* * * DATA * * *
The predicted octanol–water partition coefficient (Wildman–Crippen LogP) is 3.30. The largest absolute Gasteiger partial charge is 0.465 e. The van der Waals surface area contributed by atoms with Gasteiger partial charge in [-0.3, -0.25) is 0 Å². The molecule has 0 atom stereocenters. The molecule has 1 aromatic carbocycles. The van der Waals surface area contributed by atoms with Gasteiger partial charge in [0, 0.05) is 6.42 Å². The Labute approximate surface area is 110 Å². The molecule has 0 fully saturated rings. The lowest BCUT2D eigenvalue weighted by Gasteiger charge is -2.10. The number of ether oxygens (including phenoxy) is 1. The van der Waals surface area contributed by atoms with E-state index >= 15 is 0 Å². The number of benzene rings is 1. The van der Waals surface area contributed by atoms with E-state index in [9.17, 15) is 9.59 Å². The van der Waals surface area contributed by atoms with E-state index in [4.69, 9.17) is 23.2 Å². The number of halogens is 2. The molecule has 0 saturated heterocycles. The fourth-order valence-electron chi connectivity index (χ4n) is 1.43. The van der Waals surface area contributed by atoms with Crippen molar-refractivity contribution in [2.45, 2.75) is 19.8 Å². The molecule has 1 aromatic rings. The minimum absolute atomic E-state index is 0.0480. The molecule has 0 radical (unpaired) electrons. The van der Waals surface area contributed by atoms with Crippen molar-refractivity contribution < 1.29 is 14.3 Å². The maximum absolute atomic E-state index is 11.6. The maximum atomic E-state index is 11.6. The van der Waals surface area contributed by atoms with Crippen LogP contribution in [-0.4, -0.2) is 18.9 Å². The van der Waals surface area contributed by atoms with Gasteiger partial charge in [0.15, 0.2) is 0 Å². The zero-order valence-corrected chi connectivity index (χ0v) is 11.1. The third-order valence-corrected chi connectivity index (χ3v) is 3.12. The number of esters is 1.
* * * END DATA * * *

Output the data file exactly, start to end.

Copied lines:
The predicted octanol–water partition coefficient (Wildman–Crippen LogP) is 3.30. The largest absolute Gasteiger partial charge is 0.465 e. The van der Waals surface area contributed by atoms with Gasteiger partial charge in [-0.3, -0.25) is 0 Å². The molecule has 0 atom stereocenters. The molecule has 1 aromatic carbocycles. The van der Waals surface area contributed by atoms with Gasteiger partial charge in [0, 0.05) is 6.42 Å². The Labute approximate surface area is 110 Å². The molecule has 0 fully saturated rings. The lowest BCUT2D eigenvalue weighted by Gasteiger charge is -2.10. The number of ether oxygens (including phenoxy) is 1. The van der Waals surface area contributed by atoms with E-state index >= 15 is 0 Å². The number of benzene rings is 1. The van der Waals surface area contributed by atoms with E-state index in [9.17, 15) is 9.59 Å². The van der Waals surface area contributed by atoms with E-state index in [4.69, 9.17) is 23.2 Å². The number of halogens is 2. The molecule has 0 saturated heterocycles. The fourth-order valence-electron chi connectivity index (χ4n) is 1.43. The van der Waals surface area contributed by atoms with Crippen molar-refractivity contribution in [2.45, 2.75) is 19.8 Å². The molecule has 1 aromatic rings. The minimum absolute atomic E-state index is 0.0480. The molecule has 0 radical (unpaired) electrons. The van der Waals surface area contributed by atoms with Crippen molar-refractivity contribution < 1.29 is 14.3 Å². The maximum absolute atomic E-state index is 11.6. The maximum atomic E-state index is 11.6. The van der Waals surface area contributed by atoms with Crippen LogP contribution in [-0.4, -0.2) is 18.9 Å². The van der Waals surface area contributed by atoms with Gasteiger partial charge in [0.15, 0.2) is 0 Å². The zero-order valence-corrected chi connectivity index (χ0v) is 11.1. The third-order valence-corrected chi connectivity index (χ3v) is 3.12. The number of esters is 1.